The Biggest Birds in the World

An elephant bird.

Elephant birds have been extinct since at least the 17th century. (Image: Belizar via Dreamstime)

Birds are pretty fascinating creatures, and they come in such wide varieties. From a small species like a hummingbird that can fit in your pals to mighty eagles with huge wingspans, the variety of avian species can be mind-blowing.

Some bird species tend to be large-sized, and that includes some of the predatory birds. However, determining the biggest bird in the world can be daunting. In this context, you must separate flightless from flying birds. Nevertheless, from time to time, archaeologists have unearthed fossils of prehistoric era birds that were truly gigantic in proportion. 

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Flying birds

Pelagornis sandersi

Albert Sanders and James Malcom discovered the fossil of an ancient-era gigantic bird. Malcom oversaw the work on a new terminal at the Charleston International Airport in 1983, while Albert Sanders, the former curator of natural history at Charleston Museum, led the excavation.

While excavating, workers found remains of a huge-sized bird that went extinct as the region was a prehistoric seabed around 25 million years ago. They found a skull, along with legs and wings. Noted paleontologist David Ksepka analyzed the fossil in 2014 and named it Pelagornis sandersi. The bird is named after Albert Sanders.

It sits at the Charleston Museum, where it was identified as a new species by Dan Ksepka in 2014. Though no feathers survived, Ksepka extrapolated the mass, wingspan, and wing shape from the fossilized bones and fed them into a computer to estimate how the bird might fly. A conservative estimate puts the wingspan around 6.4 m (21 ft). However, the bird was pretty lightweight for its size, weighing just 41 kg (90 lb).

A reconstruction of Pelagornis sandersi. (Image: Liz Bradford)

Argentavis magnificens

Another contender for the title of the largest bird species is Argentavis magnificens, a colossal bird inhabiting the Andes Mountains 6 million years ago. Unfortunately, there are no complete fossils, but paleontologists have assumed the bird had a wingspan of 8 m (26 ft) and weighed around 68 kg (150 lb).

Flightless birds

You will find some contenders for the enormous size when it comes to large flightless birds. Three families seem fit for this designation — Aepyornithidaes or elephant birds, Phorusrhacidaes or terror birds, and Dromornithidaes or thunderbirds.

Elephant birds

These have been extinct since at least the 17th century. Étienne de Flacourt, a French governor of Madagascar in the 1640s and 1650s, mentioned an ostrich-like bird said to inhabit unpopulated regions. Marco Polo also mentioned hearing stories of large birds during his journey to the East in the late 13th century. These accounts are today believed to describe elephant birds.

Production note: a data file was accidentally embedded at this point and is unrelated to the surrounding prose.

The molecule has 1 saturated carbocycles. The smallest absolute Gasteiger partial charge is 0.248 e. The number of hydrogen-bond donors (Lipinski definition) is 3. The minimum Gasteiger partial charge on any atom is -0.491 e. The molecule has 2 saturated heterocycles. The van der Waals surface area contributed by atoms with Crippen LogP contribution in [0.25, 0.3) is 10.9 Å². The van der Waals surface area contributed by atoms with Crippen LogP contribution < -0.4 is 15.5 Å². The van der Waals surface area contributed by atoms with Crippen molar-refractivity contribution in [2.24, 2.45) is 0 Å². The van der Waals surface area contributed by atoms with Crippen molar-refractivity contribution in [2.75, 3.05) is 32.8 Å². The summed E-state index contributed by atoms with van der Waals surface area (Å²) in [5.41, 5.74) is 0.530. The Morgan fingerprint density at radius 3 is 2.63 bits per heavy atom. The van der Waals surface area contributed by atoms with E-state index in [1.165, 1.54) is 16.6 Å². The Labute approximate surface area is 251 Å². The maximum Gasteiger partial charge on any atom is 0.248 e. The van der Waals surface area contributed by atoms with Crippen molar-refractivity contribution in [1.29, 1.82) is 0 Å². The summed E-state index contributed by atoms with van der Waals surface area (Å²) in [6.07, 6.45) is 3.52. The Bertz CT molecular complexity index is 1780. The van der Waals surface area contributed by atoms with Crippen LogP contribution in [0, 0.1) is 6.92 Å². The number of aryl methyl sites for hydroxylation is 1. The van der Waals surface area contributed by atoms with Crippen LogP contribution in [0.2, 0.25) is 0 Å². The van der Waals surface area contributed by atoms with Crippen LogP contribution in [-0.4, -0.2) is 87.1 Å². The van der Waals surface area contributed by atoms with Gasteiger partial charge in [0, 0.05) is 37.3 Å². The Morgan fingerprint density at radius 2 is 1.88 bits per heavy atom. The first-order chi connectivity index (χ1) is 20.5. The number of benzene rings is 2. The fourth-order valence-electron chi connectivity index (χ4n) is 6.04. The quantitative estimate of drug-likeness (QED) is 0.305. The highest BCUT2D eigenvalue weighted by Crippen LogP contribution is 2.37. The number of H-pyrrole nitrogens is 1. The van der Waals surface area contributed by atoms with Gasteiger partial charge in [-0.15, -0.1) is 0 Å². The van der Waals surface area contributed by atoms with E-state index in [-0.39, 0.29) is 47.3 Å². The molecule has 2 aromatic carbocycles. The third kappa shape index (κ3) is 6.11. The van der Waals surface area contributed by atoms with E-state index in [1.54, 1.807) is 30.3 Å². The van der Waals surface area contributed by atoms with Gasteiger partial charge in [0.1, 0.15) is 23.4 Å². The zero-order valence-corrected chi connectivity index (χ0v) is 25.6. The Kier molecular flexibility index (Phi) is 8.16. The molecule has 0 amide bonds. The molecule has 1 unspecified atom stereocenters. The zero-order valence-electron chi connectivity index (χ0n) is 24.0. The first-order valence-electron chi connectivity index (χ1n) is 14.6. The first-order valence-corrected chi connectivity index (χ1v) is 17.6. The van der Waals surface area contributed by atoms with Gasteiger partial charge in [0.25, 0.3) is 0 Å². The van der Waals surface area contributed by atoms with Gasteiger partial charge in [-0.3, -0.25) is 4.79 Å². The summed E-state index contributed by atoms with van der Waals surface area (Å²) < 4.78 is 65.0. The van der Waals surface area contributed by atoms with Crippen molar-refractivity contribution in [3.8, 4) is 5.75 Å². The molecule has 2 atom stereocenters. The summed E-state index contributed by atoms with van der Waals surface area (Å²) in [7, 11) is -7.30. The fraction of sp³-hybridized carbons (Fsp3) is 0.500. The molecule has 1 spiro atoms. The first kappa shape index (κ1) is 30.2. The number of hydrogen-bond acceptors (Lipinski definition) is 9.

They are believed to have been more than 3 m (9.8 ft) tall and weighed perhaps in the range of 350 to 500 kg (770 to 1,100 lb). However, in September 2018, scientists reported that one variety reached weights of 730 kg (1,600 lb) and, based on an incomplete femur, possibly up to 860 kg (1,900 lb), making it the world’s largest bird.

Terror birds dominated South America, ruling over a fauna of primitive mammalian herbivores and small carnivorous mammals.
Terror birds dominated South America, ruling over a fauna of primitive mammalian herbivores and small carnivorous mammals. (Image:

Terror birds

These are an extinct clade of large carnivorous flightless avians that were one of the largest species of predators in South America during the Cenozoic era from 62 to 1.8 million years ago. They ranged in height from 1 to 3 m (3 to 10 ft). Terror birds are related to the modern seriema, a relative of parrots, falcons, and passerines.

They called forests their home, likely lying in wait to ambush the many small mammals that proliferated in South America after the fall of the dinosaurs. But their skulls probably weren’t strong enough to tackle large prey, biomechanical studies have shown. Their massively developed legs would have been more than capable of chasing down small animals as they were highly nimble, swift predators, hitting speeds of perhaps 30 mph.


Until around 45,000 years ago, Australia was home to a fearsomely giant bird weighing roughly 230 kg (507 lb) – almost six times as much as an emu — and standing 2 m (6.6 ft) tall. This giant is from a unique group of Australian flightless birds called thunderbirds. And then, along with many of Australia’s other “megafaunal” species, it disappeared for reasons that remain debated.

Fossils of thunderbirds are mainly found at the famous South Australian fossil site of Lake Callabonna, which was first studied in 1893. This site preserves hundreds of megafaunal fossils in the same location and, in many cases, the same body position in which they died after becoming stuck in the muddy lake bed.

Why they all died out

The evolutionary picture is still incomplete, but evidence suggests that the prehistoric era birds grew so large because they primarily lived on islands without predators. This is what scientists refer to as island gigantism. However, after the arrival of predators such as bears and saber-toothed cats, they all eventually became extinct.

Scientists and paleontologists also think the ancestors of humans played a role in wiping out flightless bird species from the planet.

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